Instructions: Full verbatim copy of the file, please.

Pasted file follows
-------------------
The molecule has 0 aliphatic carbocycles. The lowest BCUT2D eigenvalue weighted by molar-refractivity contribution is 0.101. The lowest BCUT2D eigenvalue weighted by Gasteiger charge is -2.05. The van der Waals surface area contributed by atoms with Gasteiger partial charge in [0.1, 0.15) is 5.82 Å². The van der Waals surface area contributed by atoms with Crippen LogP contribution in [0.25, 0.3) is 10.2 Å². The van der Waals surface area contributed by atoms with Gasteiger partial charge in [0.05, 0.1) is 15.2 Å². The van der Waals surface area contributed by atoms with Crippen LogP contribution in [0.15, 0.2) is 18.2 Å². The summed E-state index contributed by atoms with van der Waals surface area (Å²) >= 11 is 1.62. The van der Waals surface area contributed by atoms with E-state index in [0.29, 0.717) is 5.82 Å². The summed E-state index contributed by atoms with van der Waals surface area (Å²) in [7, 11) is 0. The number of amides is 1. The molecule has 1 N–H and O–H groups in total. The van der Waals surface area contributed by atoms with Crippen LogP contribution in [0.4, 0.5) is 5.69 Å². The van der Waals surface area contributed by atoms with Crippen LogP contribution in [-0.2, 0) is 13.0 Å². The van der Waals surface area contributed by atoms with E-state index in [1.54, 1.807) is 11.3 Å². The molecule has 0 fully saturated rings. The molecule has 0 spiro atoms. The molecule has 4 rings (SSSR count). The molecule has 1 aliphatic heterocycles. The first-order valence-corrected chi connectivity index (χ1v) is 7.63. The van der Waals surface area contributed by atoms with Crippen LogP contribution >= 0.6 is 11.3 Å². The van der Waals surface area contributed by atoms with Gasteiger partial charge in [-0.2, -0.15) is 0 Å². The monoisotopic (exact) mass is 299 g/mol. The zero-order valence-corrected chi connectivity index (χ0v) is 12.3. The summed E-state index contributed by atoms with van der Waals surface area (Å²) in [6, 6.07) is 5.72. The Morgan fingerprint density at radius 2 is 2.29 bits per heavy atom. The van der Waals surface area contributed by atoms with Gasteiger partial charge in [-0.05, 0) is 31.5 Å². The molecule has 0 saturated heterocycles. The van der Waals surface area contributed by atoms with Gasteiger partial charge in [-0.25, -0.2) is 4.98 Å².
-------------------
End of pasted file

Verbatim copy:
The molecule has 0 aliphatic carbocycles. The lowest BCUT2D eigenvalue weighted by molar-refractivity contribution is 0.101. The lowest BCUT2D eigenvalue weighted by Gasteiger charge is -2.05. The van der Waals surface area contributed by atoms with Gasteiger partial charge in [0.1, 0.15) is 5.82 Å². The van der Waals surface area contributed by atoms with Crippen LogP contribution in [0.25, 0.3) is 10.2 Å². The van der Waals surface area contributed by atoms with Gasteiger partial charge in [0.05, 0.1) is 15.2 Å². The van der Waals surface area contributed by atoms with Crippen LogP contribution in [0.15, 0.2) is 18.2 Å². The summed E-state index contributed by atoms with van der Waals surface area (Å²) >= 11 is 1.62. The van der Waals surface area contributed by atoms with E-state index in [0.29, 0.717) is 5.82 Å². The summed E-state index contributed by atoms with van der Waals surface area (Å²) in [7, 11) is 0. The number of amides is 1. The molecule has 1 N–H and O–H groups in total. The van der Waals surface area contributed by atoms with Crippen LogP contribution in [0.4, 0.5) is 5.69 Å². The van der Waals surface area contributed by atoms with Crippen LogP contribution in [-0.2, 0) is 13.0 Å². The van der Waals surface area contributed by atoms with E-state index in [1.54, 1.807) is 11.3 Å². The molecule has 0 fully saturated rings. The molecule has 0 spiro atoms. The molecule has 4 rings (SSSR count). The molecule has 1 aliphatic heterocycles. The first-order valence-corrected chi connectivity index (χ1v) is 7.63. The van der Waals surface area contributed by atoms with Crippen LogP contribution >= 0.6 is 11.3 Å². The van der Waals surface area contributed by atoms with Gasteiger partial charge in [-0.2, -0.15) is 0 Å². The monoisotopic (exact) mass is 299 g/mol. The zero-order valence-corrected chi connectivity index (χ0v) is 12.3. The summed E-state index contributed by atoms with van der Waals surface area (Å²) in [6, 6.07) is 5.72. The Morgan fingerprint density at radius 2 is 2.29 bits per heavy atom. The van der Waals surface area contributed by atoms with Gasteiger partial charge in [-0.05, 0) is 31.5 Å². The molecule has 0 saturated heterocycles. The van der Waals surface area contributed by atoms with Gasteiger partial charge in [-0.25, -0.2) is 4.98 Å².